After a few beers with mates at the pub one Friday night my husband came home and booked two flights to Bali. I had never had any intention of going to what I always considered a boring destination where bogans with no imagination to help them think of a more interesting holiday destination went to get drunk and buy cheap stuff.

“If I see cheap flights will you come to Bali with me?” my husband had been asking me.

“Mmm…maybe,” I replied. Bali. My previous trips had been to the Tibetan plateau and the Canadian Arctic. How could I now stoop to Bali? I was an adventurous traveller, not some sybaritic philistine looking to buy a cheap Rolex.

I think it was the tiny, cold, sweet lemongrass drink that began to thaw my cold-hearted cynicism. These were set in front of us as we sat at the front desk checking in to our resort, along with a cool wet washcloth to sponge our hot brows and necks. I’ve never in my life been on what many people consider a holiday, where you sit by a pool and drink cocktails and have massages and do a bit of shopping. It always seemed like a colossal waste of time and money.


As we drove from Denpasar airport to Ubud we passed monsters. These great bamboo and styrofoam creations, called “ogoh ogoh”, were everywhere, mounted on grids of bamboo so they could be carried through the streets for that night’s festival celebrating the Balinese New Year’s Eve. To the clash and clang of gamelan music (traditional Indonesian music) they paraded down the main street of Ubud. Some were so big men with forked sticks went ahead to lift up the powerlines. A group of school children carried their own mini ogoh ogoh. They ended their journey at the soccer ground where people wandered eating snacks, children carried balloons, and drones hovered overhead. Trying to get back to our hotel we were blocked by an elaborate, noisy and completely unintelligible performance being played out in the street. Orange light lit up billowing smoke as a voice thundered through a loudspeaker and the strange cadences of the gamelan rose and fell and crashed and gonged. Monsters ran at each other and away again, taunting, threatening.

The sound receded as we walked through the darkness of the monkey forest, back to our soft king-sized bed, now turned down by unseen hands, curtains drawn, and lights switched on. We made tea and went to bed.

There must have been a few tourists taken by unpleasant surprise when they discovered they were under no circumstances (except medical emergencies) allowed out on the streets next day. In case they needed reminding, men in checked sarongs patrolled the streets carrying long sticks, ready to escort escapees back to their accommodation.

For the Balinese Nyepi, the day of silence, is a day for meditation and reflection on one’s relationship to God, others, and nature. A Balinese must show gratitude to God by doing good deeds for they owe their existence to him/her. They must help others and treat them as they would like to be treated. And they must remember they are made from the same elements as the earth and that if they care for the earth it will care for them.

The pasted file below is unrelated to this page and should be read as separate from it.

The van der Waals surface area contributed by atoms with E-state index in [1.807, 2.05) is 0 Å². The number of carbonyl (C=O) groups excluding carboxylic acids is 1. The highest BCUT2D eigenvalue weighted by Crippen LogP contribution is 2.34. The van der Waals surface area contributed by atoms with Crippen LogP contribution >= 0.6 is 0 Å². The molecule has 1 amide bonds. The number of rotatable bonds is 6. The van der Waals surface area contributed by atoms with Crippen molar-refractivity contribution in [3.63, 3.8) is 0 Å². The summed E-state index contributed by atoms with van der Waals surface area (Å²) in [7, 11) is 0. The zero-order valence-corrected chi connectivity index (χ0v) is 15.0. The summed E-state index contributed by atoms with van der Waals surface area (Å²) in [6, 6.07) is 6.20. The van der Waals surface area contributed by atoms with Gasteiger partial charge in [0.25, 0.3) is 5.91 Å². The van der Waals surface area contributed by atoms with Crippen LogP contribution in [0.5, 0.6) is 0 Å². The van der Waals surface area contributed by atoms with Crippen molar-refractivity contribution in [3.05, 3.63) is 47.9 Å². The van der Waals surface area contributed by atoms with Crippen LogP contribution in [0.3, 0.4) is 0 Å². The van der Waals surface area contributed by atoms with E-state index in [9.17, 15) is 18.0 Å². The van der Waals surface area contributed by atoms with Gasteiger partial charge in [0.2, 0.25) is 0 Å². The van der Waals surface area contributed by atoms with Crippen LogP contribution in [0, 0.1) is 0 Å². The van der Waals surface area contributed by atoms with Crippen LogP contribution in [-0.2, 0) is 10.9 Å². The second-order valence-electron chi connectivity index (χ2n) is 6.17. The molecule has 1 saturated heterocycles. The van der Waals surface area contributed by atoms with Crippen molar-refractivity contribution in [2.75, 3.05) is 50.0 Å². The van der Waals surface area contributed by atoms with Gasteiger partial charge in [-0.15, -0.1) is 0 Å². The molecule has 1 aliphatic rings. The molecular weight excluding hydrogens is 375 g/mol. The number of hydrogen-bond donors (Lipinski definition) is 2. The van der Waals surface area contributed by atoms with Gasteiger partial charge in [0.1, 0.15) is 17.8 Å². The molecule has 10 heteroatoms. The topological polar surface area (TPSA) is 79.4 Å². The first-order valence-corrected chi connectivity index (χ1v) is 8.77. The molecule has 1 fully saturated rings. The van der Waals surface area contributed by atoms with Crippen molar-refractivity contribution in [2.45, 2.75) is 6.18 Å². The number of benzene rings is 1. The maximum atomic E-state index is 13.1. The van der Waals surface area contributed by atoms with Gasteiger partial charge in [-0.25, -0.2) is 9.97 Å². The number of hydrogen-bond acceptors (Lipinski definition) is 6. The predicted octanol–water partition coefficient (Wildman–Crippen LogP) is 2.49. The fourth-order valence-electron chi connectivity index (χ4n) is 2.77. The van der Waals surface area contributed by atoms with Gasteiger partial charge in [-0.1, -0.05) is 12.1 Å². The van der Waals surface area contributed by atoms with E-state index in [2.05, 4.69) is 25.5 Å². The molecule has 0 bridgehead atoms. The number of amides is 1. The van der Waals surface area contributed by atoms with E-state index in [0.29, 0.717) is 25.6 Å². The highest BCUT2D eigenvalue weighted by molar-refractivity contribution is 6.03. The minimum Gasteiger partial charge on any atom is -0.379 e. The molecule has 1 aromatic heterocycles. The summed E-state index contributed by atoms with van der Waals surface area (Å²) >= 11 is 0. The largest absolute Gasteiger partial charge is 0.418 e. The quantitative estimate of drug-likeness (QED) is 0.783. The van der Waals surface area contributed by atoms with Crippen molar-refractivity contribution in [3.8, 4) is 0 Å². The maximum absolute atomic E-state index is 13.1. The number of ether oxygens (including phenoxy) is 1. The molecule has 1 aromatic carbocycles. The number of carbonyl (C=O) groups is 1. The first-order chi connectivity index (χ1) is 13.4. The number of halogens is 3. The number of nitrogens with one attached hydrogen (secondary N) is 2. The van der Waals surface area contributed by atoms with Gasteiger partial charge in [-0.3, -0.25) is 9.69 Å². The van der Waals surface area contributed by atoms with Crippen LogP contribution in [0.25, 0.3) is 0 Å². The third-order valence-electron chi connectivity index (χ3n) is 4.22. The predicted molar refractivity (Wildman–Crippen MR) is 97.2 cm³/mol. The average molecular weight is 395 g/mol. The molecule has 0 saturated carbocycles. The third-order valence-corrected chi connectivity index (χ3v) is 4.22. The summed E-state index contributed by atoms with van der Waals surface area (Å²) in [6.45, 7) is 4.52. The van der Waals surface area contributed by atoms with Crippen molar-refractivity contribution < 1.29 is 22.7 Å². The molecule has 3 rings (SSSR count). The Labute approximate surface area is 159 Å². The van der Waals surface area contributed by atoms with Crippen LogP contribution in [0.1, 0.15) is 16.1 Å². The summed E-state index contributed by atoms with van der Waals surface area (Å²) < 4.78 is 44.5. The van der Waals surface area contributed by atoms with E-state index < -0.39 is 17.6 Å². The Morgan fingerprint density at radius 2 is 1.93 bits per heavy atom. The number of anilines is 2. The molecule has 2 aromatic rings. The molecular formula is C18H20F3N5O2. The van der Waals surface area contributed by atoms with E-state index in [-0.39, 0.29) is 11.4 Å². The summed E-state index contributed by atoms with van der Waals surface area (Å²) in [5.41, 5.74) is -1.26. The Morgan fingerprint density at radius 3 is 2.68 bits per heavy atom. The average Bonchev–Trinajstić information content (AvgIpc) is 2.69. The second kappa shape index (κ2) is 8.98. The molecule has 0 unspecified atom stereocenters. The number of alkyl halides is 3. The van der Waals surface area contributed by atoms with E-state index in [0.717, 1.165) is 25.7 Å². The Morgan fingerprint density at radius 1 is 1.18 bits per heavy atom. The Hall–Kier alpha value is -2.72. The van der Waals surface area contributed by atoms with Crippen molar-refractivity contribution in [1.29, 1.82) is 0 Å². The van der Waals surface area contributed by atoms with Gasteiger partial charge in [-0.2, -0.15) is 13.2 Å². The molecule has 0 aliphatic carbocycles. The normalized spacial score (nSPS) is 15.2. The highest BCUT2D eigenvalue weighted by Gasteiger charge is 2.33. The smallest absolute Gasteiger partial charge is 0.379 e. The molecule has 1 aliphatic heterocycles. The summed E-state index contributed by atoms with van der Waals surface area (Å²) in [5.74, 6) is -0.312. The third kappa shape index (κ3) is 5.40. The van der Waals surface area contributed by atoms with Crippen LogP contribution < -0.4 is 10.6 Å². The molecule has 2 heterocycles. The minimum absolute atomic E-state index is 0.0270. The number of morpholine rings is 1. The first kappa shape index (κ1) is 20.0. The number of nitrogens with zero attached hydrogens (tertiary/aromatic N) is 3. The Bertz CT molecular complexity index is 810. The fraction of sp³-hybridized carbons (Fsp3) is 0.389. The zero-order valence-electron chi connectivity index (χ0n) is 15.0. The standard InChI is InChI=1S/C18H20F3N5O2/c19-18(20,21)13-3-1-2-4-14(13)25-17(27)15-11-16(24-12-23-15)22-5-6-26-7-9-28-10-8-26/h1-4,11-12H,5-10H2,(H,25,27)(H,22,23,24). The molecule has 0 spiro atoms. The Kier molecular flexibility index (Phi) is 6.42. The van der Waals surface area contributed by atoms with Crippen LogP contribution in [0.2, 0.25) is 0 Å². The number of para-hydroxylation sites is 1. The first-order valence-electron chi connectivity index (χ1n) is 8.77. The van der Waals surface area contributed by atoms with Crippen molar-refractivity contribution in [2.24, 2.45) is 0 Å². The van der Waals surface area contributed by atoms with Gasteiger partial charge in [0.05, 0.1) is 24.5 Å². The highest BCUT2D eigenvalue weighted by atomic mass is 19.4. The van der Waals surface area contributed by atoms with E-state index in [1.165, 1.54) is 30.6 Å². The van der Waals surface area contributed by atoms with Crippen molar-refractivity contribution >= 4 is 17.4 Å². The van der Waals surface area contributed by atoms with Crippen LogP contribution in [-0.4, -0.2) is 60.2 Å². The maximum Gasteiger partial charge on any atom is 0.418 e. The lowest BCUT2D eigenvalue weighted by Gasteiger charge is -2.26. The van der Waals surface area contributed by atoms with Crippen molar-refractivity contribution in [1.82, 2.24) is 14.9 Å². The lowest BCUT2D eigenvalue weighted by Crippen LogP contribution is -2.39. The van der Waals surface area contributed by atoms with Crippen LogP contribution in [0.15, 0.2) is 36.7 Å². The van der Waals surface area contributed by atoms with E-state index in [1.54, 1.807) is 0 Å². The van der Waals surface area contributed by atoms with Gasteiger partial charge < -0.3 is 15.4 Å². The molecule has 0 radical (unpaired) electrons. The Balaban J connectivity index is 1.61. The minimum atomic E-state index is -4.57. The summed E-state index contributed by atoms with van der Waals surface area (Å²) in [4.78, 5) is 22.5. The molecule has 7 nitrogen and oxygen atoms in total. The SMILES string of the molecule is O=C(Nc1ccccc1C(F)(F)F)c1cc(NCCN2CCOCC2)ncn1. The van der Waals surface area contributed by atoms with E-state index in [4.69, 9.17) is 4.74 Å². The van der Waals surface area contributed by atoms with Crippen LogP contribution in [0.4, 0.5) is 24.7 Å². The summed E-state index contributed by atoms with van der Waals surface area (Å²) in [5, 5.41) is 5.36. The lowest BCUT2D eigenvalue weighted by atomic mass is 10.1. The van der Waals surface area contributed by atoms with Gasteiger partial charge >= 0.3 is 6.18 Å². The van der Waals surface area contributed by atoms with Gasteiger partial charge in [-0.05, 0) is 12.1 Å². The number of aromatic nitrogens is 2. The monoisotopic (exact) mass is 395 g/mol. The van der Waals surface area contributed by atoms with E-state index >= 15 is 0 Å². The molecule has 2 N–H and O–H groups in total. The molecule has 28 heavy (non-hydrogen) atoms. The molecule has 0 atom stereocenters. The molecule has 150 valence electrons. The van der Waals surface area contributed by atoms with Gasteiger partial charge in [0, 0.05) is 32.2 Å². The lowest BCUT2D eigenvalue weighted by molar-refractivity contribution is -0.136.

An article by Anak Agung Gde Agung in the Jakarta Post the previous day (no papers on Nyepi) stated that a Balinese person must:

…ask himself in silence if he can truthfully close a year of his life satisfactorily in line with the dicta required of him as a Balinese. Simultaneously, he makes resolutions as he opens a new chapter for the coming year about what he must do to make amends for his shortcomings and what deeds he must perform for his God, fellow man and natural environment for the betterment of himself, his society and the world.

We were told there would be no internet and limited TV, but even though we found there was we avoided it in keeping with the spirit of the day. We also made the most of our surroundings.

After our buffet breakfast, we both had a one hour massage, at the end of which we were served sweet cups of ginger tea and a plate of painfully sweet chocolates. The only thing to do after that was lie by the pool and read while we waited to eat lunch. After lunch? More reading and a sleep before dinner which had to be consumed by 5.30pm as no lights were allowed that night. We could put our lights on in our room, but there were no lights on around the resort and no street lights.

“Remember to look at the sky tonight,” one of the staff told us. “There’ll be lots of stars because no lights.”

Before dinner I leant on the front verandah rail and looked out on the street. The pecalang, as the street patrollers are called, still wandered up and down. A young child, followed by his mother rode his bike up and down in a small space. The pecalang left them alone, perhaps understanding how hard it must be to keep a child in all day. Another man followed an elderly man strolling along with his hands behind his back. Maybe the man had dementia and couldn’t be convinced of the need to forgo his afternoon stroll today. The pecalang left them alone too.

Nyepi began at 6am and finished the following 6am, meaning the staff at the resort that day had to stay overnight. Those finished their shifts for the day gathered by one of the pools, just outside the rooms they’d been assigned, drinking Bintang, laughing, partying.


We stood on the roof terrace and remembered to look up at the stars. We tried to find the Southern Cross but failed. Were we no longer south enough, we wondered. Except for the voices of the staff enjoying themselves all was quiet, all was dark over Bali, and I had fallen in love with it.